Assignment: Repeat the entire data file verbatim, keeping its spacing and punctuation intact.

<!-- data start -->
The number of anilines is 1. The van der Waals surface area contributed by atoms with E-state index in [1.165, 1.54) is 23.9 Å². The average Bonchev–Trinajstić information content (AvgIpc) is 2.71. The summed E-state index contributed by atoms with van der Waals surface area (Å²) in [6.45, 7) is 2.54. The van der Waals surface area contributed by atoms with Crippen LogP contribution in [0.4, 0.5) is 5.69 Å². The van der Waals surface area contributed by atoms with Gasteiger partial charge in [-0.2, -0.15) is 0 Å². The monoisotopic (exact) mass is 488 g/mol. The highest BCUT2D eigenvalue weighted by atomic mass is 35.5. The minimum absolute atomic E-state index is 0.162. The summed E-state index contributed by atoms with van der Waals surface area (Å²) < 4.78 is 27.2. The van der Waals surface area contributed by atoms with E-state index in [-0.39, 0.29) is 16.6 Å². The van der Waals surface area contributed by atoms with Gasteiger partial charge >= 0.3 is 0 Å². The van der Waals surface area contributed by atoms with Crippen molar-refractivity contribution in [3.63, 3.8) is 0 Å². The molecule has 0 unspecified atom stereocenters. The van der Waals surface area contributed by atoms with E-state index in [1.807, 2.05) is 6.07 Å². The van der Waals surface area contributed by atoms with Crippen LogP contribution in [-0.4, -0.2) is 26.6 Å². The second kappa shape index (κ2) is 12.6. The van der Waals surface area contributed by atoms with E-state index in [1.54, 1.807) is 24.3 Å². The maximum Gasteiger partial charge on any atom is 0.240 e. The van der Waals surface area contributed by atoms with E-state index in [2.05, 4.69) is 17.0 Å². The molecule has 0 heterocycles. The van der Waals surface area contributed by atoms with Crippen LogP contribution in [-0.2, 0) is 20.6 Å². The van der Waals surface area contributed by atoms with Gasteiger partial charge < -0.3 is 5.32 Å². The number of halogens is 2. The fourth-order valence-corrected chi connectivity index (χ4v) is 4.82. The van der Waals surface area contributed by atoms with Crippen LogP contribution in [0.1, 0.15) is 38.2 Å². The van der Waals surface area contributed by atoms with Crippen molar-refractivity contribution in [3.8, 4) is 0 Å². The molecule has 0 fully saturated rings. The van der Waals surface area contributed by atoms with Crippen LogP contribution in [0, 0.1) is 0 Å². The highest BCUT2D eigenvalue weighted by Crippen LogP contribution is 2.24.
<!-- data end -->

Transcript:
The number of anilines is 1. The van der Waals surface area contributed by atoms with E-state index in [1.165, 1.54) is 23.9 Å². The average Bonchev–Trinajstić information content (AvgIpc) is 2.71. The summed E-state index contributed by atoms with van der Waals surface area (Å²) in [6.45, 7) is 2.54. The van der Waals surface area contributed by atoms with Crippen LogP contribution in [0.4, 0.5) is 5.69 Å². The van der Waals surface area contributed by atoms with Gasteiger partial charge in [-0.2, -0.15) is 0 Å². The monoisotopic (exact) mass is 488 g/mol. The highest BCUT2D eigenvalue weighted by atomic mass is 35.5. The minimum absolute atomic E-state index is 0.162. The summed E-state index contributed by atoms with van der Waals surface area (Å²) < 4.78 is 27.2. The van der Waals surface area contributed by atoms with E-state index in [-0.39, 0.29) is 16.6 Å². The van der Waals surface area contributed by atoms with Gasteiger partial charge >= 0.3 is 0 Å². The van der Waals surface area contributed by atoms with Crippen molar-refractivity contribution in [3.63, 3.8) is 0 Å². The molecule has 0 unspecified atom stereocenters. The van der Waals surface area contributed by atoms with E-state index in [1.807, 2.05) is 6.07 Å². The van der Waals surface area contributed by atoms with Crippen LogP contribution in [-0.4, -0.2) is 26.6 Å². The second kappa shape index (κ2) is 12.6. The van der Waals surface area contributed by atoms with E-state index in [1.54, 1.807) is 24.3 Å². The maximum Gasteiger partial charge on any atom is 0.240 e. The van der Waals surface area contributed by atoms with E-state index in [2.05, 4.69) is 17.0 Å². The molecule has 0 heterocycles. The van der Waals surface area contributed by atoms with Crippen LogP contribution in [-0.2, 0) is 20.6 Å². The van der Waals surface area contributed by atoms with Gasteiger partial charge < -0.3 is 5.32 Å². The number of halogens is 2. The fourth-order valence-corrected chi connectivity index (χ4v) is 4.82. The van der Waals surface area contributed by atoms with Crippen LogP contribution in [0.1, 0.15) is 38.2 Å². The van der Waals surface area contributed by atoms with Crippen molar-refractivity contribution in [3.8, 4) is 0 Å². The molecule has 0 fully saturated rings. The van der Waals surface area contributed by atoms with Crippen LogP contribution in [0, 0.1) is 0 Å². The highest BCUT2D eigenvalue weighted by Crippen LogP contribution is 2.24.